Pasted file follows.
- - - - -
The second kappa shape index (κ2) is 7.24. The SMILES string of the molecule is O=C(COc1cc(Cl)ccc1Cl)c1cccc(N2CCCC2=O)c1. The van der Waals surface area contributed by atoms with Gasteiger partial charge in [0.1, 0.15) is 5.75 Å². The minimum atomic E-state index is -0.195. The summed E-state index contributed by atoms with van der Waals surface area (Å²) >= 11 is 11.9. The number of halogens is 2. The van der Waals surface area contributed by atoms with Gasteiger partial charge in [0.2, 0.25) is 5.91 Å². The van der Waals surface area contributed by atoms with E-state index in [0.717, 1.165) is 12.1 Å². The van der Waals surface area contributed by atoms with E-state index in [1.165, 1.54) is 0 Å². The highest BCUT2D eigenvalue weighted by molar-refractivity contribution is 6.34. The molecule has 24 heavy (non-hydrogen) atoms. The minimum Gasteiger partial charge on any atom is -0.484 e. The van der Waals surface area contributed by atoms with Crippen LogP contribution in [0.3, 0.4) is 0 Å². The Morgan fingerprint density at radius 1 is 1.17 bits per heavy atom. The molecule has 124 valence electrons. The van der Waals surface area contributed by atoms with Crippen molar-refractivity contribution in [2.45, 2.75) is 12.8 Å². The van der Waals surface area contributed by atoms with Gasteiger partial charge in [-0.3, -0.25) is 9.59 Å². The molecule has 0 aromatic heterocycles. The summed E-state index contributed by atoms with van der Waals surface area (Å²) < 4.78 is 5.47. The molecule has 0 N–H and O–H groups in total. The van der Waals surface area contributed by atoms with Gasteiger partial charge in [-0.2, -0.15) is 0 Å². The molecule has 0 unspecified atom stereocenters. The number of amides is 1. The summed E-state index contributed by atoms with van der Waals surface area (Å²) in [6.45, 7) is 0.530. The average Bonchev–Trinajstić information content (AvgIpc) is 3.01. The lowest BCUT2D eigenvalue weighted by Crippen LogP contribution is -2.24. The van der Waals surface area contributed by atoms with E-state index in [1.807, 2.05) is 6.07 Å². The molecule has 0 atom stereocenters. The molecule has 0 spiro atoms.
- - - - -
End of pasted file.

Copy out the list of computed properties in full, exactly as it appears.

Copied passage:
The second kappa shape index (κ2) is 7.24. The SMILES string of the molecule is O=C(COc1cc(Cl)ccc1Cl)c1cccc(N2CCCC2=O)c1. The van der Waals surface area contributed by atoms with Gasteiger partial charge in [0.1, 0.15) is 5.75 Å². The minimum atomic E-state index is -0.195. The summed E-state index contributed by atoms with van der Waals surface area (Å²) >= 11 is 11.9. The number of halogens is 2. The van der Waals surface area contributed by atoms with Gasteiger partial charge in [0.2, 0.25) is 5.91 Å². The van der Waals surface area contributed by atoms with E-state index in [0.717, 1.165) is 12.1 Å². The van der Waals surface area contributed by atoms with E-state index in [1.165, 1.54) is 0 Å². The highest BCUT2D eigenvalue weighted by molar-refractivity contribution is 6.34. The molecule has 24 heavy (non-hydrogen) atoms. The minimum Gasteiger partial charge on any atom is -0.484 e. The van der Waals surface area contributed by atoms with Crippen LogP contribution in [0.3, 0.4) is 0 Å². The Morgan fingerprint density at radius 1 is 1.17 bits per heavy atom. The molecule has 124 valence electrons. The van der Waals surface area contributed by atoms with Crippen molar-refractivity contribution in [2.45, 2.75) is 12.8 Å². The van der Waals surface area contributed by atoms with Gasteiger partial charge in [-0.3, -0.25) is 9.59 Å². The molecule has 0 aromatic heterocycles. The summed E-state index contributed by atoms with van der Waals surface area (Å²) < 4.78 is 5.47. The molecule has 0 N–H and O–H groups in total. The van der Waals surface area contributed by atoms with Gasteiger partial charge in [-0.2, -0.15) is 0 Å². The molecule has 0 unspecified atom stereocenters. The number of amides is 1. The summed E-state index contributed by atoms with van der Waals surface area (Å²) in [6.45, 7) is 0.530. The average Bonchev–Trinajstić information content (AvgIpc) is 3.01. The lowest BCUT2D eigenvalue weighted by Crippen LogP contribution is -2.24. The van der Waals surface area contributed by atoms with E-state index in [1.807, 2.05) is 6.07 Å². The molecule has 0 atom stereocenters. The molecule has 0 spiro atoms.